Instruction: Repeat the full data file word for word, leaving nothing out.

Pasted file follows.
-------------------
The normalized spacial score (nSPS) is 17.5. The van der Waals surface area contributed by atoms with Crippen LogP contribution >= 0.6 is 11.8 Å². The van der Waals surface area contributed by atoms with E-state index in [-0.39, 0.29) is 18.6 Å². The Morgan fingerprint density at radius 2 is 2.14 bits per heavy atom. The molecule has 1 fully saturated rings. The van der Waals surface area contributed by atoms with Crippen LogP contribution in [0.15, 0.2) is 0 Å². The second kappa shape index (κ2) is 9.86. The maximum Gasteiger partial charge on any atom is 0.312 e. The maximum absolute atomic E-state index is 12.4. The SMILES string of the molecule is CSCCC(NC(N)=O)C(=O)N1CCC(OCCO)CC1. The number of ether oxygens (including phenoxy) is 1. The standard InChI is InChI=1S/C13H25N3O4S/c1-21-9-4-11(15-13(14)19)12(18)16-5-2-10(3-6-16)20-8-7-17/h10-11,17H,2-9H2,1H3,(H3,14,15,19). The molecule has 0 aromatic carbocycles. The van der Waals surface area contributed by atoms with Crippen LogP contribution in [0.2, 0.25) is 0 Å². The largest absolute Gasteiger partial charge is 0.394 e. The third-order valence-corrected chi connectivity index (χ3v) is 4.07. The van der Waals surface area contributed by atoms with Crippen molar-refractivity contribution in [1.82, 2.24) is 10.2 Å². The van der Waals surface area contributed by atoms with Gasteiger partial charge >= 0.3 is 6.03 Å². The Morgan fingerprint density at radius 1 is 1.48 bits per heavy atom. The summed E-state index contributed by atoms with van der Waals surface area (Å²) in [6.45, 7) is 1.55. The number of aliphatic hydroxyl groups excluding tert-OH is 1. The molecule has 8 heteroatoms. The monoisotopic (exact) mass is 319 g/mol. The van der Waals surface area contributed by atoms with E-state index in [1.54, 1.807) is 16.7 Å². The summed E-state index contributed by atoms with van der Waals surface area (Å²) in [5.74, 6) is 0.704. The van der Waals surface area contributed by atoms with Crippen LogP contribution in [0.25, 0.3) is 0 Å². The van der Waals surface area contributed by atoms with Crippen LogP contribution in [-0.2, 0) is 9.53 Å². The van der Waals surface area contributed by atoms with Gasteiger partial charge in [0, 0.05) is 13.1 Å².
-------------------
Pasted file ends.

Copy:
The normalized spacial score (nSPS) is 17.5. The van der Waals surface area contributed by atoms with Crippen LogP contribution >= 0.6 is 11.8 Å². The van der Waals surface area contributed by atoms with E-state index in [-0.39, 0.29) is 18.6 Å². The Morgan fingerprint density at radius 2 is 2.14 bits per heavy atom. The molecule has 1 fully saturated rings. The van der Waals surface area contributed by atoms with Crippen LogP contribution in [0.15, 0.2) is 0 Å². The second kappa shape index (κ2) is 9.86. The maximum Gasteiger partial charge on any atom is 0.312 e. The maximum absolute atomic E-state index is 12.4. The SMILES string of the molecule is CSCCC(NC(N)=O)C(=O)N1CCC(OCCO)CC1. The number of ether oxygens (including phenoxy) is 1. The standard InChI is InChI=1S/C13H25N3O4S/c1-21-9-4-11(15-13(14)19)12(18)16-5-2-10(3-6-16)20-8-7-17/h10-11,17H,2-9H2,1H3,(H3,14,15,19). The molecule has 0 aromatic carbocycles. The van der Waals surface area contributed by atoms with Crippen LogP contribution in [0.2, 0.25) is 0 Å². The largest absolute Gasteiger partial charge is 0.394 e. The third-order valence-corrected chi connectivity index (χ3v) is 4.07. The van der Waals surface area contributed by atoms with Crippen molar-refractivity contribution in [1.82, 2.24) is 10.2 Å². The van der Waals surface area contributed by atoms with Gasteiger partial charge >= 0.3 is 6.03 Å². The Morgan fingerprint density at radius 1 is 1.48 bits per heavy atom. The summed E-state index contributed by atoms with van der Waals surface area (Å²) in [6.45, 7) is 1.55. The number of aliphatic hydroxyl groups excluding tert-OH is 1. The molecule has 8 heteroatoms. The monoisotopic (exact) mass is 319 g/mol. The van der Waals surface area contributed by atoms with E-state index in [1.54, 1.807) is 16.7 Å². The summed E-state index contributed by atoms with van der Waals surface area (Å²) in [5.74, 6) is 0.704. The van der Waals surface area contributed by atoms with Crippen LogP contribution in [0.25, 0.3) is 0 Å². The van der Waals surface area contributed by atoms with Crippen LogP contribution in [-0.2, 0) is 9.53 Å². The van der Waals surface area contributed by atoms with Gasteiger partial charge in [0, 0.05) is 13.1 Å².